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Iceland is on the Green List for Holidays in 2021

In these uncertain times, more than ever, you need to know that you can trust us to help you plan and book your perfect Iceland holiday. Even more so, you deserve to be able to enjoy your holiday knowing that your wellbeing is in good hands, and your booking is secure. For complete peace of mind, Iceland Holidays are giving you the flexibility to make changes to your holiday dates if it has to be cancelled due to COVID-19. We are here to reassure you that you can trust our team with your Iceland holiday plans, knowing that all bookings with us are ATOL protected

 

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How to Photograph the Northern Lights

Iceland’s Northern Lights are one of its major attractions, mystifying more than any other natural marvel but there's also nothing worse than witnessing the phenomena and not being prepared to capture the memory forever! So how do you photograph the northern lights?

Taking photos in the dark isn’t easy when you don’t know what you’re doing. Have you ever tried to take a photo of the moon at night? Did yours also turn out like a blurry glowing bulb in the sky? Don’t worry, we’ve all been there! We’ve these tips, we can help you prepare to take high quality photographs of the Northern Lights on your next trip to Iceland.

Tip 1: Avoid towns and other light sources

Your camera will definitely be able to capture the Northern Lights better when you are out in complete darkness, so avoid searching for them in residential areas like the middle of Reykjavik! Instead, take a Northern Lights Escorted tour where they will take you to some of the most remote areas of Iceland’s countryside for the best views and shots!

Tip 2: Get to know your phone

If you’re snapping photos of the Northern Lights with your phone, then get to know some of the settings it offers ahead of your trip.  Make sure your lens is clean and smudge free too so you don’t have any dodgy smears across what could have been the perfect insta-pic!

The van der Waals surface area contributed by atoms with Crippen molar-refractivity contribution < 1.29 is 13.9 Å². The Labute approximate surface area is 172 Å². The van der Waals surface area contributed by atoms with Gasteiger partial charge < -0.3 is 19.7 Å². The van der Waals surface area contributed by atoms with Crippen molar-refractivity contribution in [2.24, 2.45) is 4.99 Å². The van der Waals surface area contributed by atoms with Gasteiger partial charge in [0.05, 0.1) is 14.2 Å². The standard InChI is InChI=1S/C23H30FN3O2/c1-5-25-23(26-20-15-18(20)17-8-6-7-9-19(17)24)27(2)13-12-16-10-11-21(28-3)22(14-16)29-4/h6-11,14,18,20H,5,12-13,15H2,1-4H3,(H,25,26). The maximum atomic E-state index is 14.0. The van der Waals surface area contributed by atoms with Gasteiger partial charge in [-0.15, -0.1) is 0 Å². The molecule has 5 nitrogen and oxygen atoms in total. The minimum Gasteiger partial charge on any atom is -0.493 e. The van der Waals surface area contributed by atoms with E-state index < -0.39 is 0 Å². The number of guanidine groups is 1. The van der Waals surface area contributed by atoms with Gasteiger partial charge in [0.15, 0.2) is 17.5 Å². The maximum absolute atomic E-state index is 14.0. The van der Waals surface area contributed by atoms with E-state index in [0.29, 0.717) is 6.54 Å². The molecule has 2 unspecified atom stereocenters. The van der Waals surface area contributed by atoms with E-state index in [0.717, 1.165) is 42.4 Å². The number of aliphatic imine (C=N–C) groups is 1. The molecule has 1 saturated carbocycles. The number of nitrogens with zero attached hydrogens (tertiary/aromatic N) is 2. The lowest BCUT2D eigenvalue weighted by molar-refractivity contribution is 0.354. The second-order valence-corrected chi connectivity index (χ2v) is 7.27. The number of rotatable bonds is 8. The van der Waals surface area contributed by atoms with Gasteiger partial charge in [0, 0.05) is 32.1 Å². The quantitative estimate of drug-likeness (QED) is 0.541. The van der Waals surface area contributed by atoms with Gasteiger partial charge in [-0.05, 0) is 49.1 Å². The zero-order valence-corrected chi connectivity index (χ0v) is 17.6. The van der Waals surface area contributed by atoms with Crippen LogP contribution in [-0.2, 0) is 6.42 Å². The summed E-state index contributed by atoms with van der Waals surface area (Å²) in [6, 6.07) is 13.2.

Tip 3: Get a tripod

Whether you’re shooting on a professional camera or a smartphone, find yourself a decent tripod so you can keep the camera still during the shoot. Dark images need a long exposure and even the slightest movement can leave you with a blurry, soupy photo.

Tip 4: Switch to Manual Mode

The automode on your phone is generally not ideal for capturing the Northern Lights so try your manual settings instead. We recommend looking for some pre-sets recommended for night sky shots. You can also adjust things like ISO and exposure. We recommend dialling your ISO to 800 and your exposure to 15-seconds.

Tip 5: Get an app

There are plenty of fantastic smartphone apps that are designed especially for adjusting your camera to night-time mode. There are plenty of free ones that are great, but if you are willing to spend a couple of quid on a paid one, then do it! These apps will help adjust your camera settings all for you and many even come with modes especially for the northern lights.

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